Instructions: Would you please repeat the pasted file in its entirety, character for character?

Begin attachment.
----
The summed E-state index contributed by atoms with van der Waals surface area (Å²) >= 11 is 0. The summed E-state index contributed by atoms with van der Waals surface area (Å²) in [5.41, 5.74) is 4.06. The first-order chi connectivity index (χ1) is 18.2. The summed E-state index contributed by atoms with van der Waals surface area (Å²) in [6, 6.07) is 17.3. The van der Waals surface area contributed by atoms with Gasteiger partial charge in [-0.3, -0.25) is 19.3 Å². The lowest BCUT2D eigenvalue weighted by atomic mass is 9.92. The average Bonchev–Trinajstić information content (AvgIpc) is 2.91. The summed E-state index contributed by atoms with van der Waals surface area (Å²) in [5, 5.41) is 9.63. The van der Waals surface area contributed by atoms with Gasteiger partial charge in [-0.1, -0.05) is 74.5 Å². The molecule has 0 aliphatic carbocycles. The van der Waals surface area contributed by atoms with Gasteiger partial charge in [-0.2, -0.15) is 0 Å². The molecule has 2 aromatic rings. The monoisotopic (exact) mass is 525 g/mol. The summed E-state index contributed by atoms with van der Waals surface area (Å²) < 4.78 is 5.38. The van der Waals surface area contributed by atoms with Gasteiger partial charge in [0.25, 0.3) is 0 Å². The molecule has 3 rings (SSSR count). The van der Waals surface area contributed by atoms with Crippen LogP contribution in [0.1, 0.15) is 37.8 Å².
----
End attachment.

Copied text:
The summed E-state index contributed by atoms with van der Waals surface area (Å²) >= 11 is 0. The summed E-state index contributed by atoms with van der Waals surface area (Å²) in [5.41, 5.74) is 4.06. The first-order chi connectivity index (χ1) is 18.2. The summed E-state index contributed by atoms with van der Waals surface area (Å²) in [6, 6.07) is 17.3. The van der Waals surface area contributed by atoms with Gasteiger partial charge in [-0.3, -0.25) is 19.3 Å². The lowest BCUT2D eigenvalue weighted by atomic mass is 9.92. The average Bonchev–Trinajstić information content (AvgIpc) is 2.91. The summed E-state index contributed by atoms with van der Waals surface area (Å²) in [5, 5.41) is 9.63. The van der Waals surface area contributed by atoms with Gasteiger partial charge in [-0.1, -0.05) is 74.5 Å². The molecule has 0 aliphatic carbocycles. The van der Waals surface area contributed by atoms with Gasteiger partial charge in [-0.2, -0.15) is 0 Å². The molecule has 2 aromatic rings. The monoisotopic (exact) mass is 525 g/mol. The summed E-state index contributed by atoms with van der Waals surface area (Å²) < 4.78 is 5.38. The van der Waals surface area contributed by atoms with Gasteiger partial charge in [0.25, 0.3) is 0 Å². The molecule has 3 rings (SSSR count). The van der Waals surface area contributed by atoms with Crippen LogP contribution in [0.1, 0.15) is 37.8 Å².